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Rachel Pinto: Perks of the job?

Wednesday 07 October 2015

Rachel Pinto discusses what organisations are offering employees to encourage and increase productivity.
 

Rachel Pinto

Rachel is a Senior Research Officer at Acas focusing on policy research.

Rachel Pinto

In-house spa facilities, all you can eat lunches and unlimited leave are just some of the employee incentives on offer by top companies these days. With increasing competition and a shortage of talent, organisations are finding new and unusual ways to attract and retain their staff. But what does this mean for productivity?

On the face of it, extravagant incentives are designed to reward talented individuals and ensure that their skills are retained by the organisation. But there's also an element of convenience. Offering on-site facilities, food and other freebies can help employees meet deadlines and work the long hours required. In the technology industries for example, generous employee benefits are a small price to pay to hold on to skilled professionals who can innovate and keep up with the pace of emerging technologies. Under this guise, a happy worker is also a more productive one, as employees are encouraged and rewarded for working hard.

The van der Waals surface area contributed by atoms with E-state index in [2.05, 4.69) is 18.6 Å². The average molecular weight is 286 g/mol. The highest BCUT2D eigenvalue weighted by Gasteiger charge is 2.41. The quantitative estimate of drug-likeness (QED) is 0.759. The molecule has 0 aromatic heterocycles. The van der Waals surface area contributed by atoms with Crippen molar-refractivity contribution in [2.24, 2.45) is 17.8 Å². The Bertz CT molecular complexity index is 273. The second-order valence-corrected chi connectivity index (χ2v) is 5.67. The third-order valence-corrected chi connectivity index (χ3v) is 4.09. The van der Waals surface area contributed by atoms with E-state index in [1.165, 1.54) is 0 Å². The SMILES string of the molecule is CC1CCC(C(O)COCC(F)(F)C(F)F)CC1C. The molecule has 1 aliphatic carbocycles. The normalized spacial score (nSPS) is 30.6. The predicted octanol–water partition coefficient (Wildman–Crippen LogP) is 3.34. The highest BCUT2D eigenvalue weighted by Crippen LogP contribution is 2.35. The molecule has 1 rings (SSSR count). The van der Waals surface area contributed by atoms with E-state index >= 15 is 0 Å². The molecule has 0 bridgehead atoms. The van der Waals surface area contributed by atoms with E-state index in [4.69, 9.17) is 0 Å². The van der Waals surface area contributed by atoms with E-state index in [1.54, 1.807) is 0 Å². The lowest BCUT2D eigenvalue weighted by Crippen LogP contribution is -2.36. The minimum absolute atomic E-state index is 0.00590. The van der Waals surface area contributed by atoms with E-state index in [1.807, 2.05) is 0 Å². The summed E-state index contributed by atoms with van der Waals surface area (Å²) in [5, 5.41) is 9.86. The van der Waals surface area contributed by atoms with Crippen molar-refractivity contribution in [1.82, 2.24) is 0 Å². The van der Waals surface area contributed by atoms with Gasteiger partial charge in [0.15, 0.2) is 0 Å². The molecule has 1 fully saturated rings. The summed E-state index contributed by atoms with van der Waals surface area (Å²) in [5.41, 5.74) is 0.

But do these long hours translate into productivity gains? Recent figures from the ONS suggest that UK productivity based on output per hour is rising but still the UK still has a long way to go. Figures from the OECD, looking at average annual working hours in 2014, show that countries that worked the most hours (like Mexico at 2,228 hours) were less productive compared to countries that worked fewer hours (such as Germany with just 1,371 hours). In support of this, Sweden recently announced that they are trialling the move to a 6-hour working day in an attempt to improve productivity and make sure the time spent at work is used more constructively. So it seems working longer hours may not always be linked to increased productivity.

Critics also argue that some of these generous employee incentives act as a disincentive to having a healthy work-life balance, as it encourages staff to stay at their place of work and not venture out and take proper breaks.  While, increasing annual leave allowances may have little effect on those who already work longer hours and do not use up their annual leave anyway.

It's clear that raising productivity requires more than simply working longer hours and offering generous incentives to do so. It's about making sure the right conditions are in place to allow people to do their jobs effectively and helping them feel supported when work issues arise. Employee incentives can help make employees feel valued, but creating the right conditions is also about well designed work, skilled managers and clarity around rights and responsibilities.

Read more about Acas' seven levers of productivity from our Building Productivity in the UK page.

Read other blogs in our productivity series

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